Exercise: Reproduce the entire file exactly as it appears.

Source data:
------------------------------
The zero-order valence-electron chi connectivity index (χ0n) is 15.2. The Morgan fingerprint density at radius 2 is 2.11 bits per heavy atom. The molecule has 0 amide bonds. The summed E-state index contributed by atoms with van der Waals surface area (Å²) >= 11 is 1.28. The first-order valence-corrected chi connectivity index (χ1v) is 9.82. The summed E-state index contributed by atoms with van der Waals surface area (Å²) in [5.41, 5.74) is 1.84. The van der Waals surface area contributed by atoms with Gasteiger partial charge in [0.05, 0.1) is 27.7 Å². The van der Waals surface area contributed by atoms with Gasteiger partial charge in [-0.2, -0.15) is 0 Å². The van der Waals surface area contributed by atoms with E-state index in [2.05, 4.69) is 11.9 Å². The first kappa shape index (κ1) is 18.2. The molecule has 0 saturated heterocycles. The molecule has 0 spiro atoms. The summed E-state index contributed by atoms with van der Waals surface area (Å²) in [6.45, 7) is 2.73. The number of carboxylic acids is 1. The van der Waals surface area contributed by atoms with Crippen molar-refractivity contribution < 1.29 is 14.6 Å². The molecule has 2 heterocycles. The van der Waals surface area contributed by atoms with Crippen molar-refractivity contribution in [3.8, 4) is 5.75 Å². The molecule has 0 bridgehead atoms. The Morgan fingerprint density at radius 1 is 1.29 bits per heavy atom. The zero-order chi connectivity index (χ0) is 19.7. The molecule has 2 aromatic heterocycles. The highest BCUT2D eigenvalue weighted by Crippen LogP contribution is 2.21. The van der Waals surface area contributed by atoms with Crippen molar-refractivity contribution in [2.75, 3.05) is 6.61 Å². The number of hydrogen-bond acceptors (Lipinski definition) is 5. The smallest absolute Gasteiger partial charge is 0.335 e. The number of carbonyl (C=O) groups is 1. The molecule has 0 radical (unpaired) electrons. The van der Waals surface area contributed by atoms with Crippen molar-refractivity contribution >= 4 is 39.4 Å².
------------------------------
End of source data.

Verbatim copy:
The zero-order valence-electron chi connectivity index (χ0n) is 15.2. The Morgan fingerprint density at radius 2 is 2.11 bits per heavy atom. The molecule has 0 amide bonds. The summed E-state index contributed by atoms with van der Waals surface area (Å²) >= 11 is 1.28. The first-order valence-corrected chi connectivity index (χ1v) is 9.82. The summed E-state index contributed by atoms with van der Waals surface area (Å²) in [5.41, 5.74) is 1.84. The van der Waals surface area contributed by atoms with Gasteiger partial charge in [0.05, 0.1) is 27.7 Å². The van der Waals surface area contributed by atoms with Gasteiger partial charge in [-0.2, -0.15) is 0 Å². The van der Waals surface area contributed by atoms with E-state index in [2.05, 4.69) is 11.9 Å². The first kappa shape index (κ1) is 18.2. The molecule has 0 saturated heterocycles. The molecule has 0 spiro atoms. The summed E-state index contributed by atoms with van der Waals surface area (Å²) in [6.45, 7) is 2.73. The number of carboxylic acids is 1. The van der Waals surface area contributed by atoms with Crippen molar-refractivity contribution < 1.29 is 14.6 Å². The molecule has 2 heterocycles. The van der Waals surface area contributed by atoms with Crippen molar-refractivity contribution in [3.8, 4) is 5.75 Å². The molecule has 0 bridgehead atoms. The Morgan fingerprint density at radius 1 is 1.29 bits per heavy atom. The zero-order chi connectivity index (χ0) is 19.7. The molecule has 2 aromatic heterocycles. The highest BCUT2D eigenvalue weighted by Crippen LogP contribution is 2.21. The van der Waals surface area contributed by atoms with Crippen molar-refractivity contribution in [2.75, 3.05) is 6.61 Å². The number of hydrogen-bond acceptors (Lipinski definition) is 5. The smallest absolute Gasteiger partial charge is 0.335 e. The number of carbonyl (C=O) groups is 1. The molecule has 0 radical (unpaired) electrons. The van der Waals surface area contributed by atoms with Crippen molar-refractivity contribution >= 4 is 39.4 Å².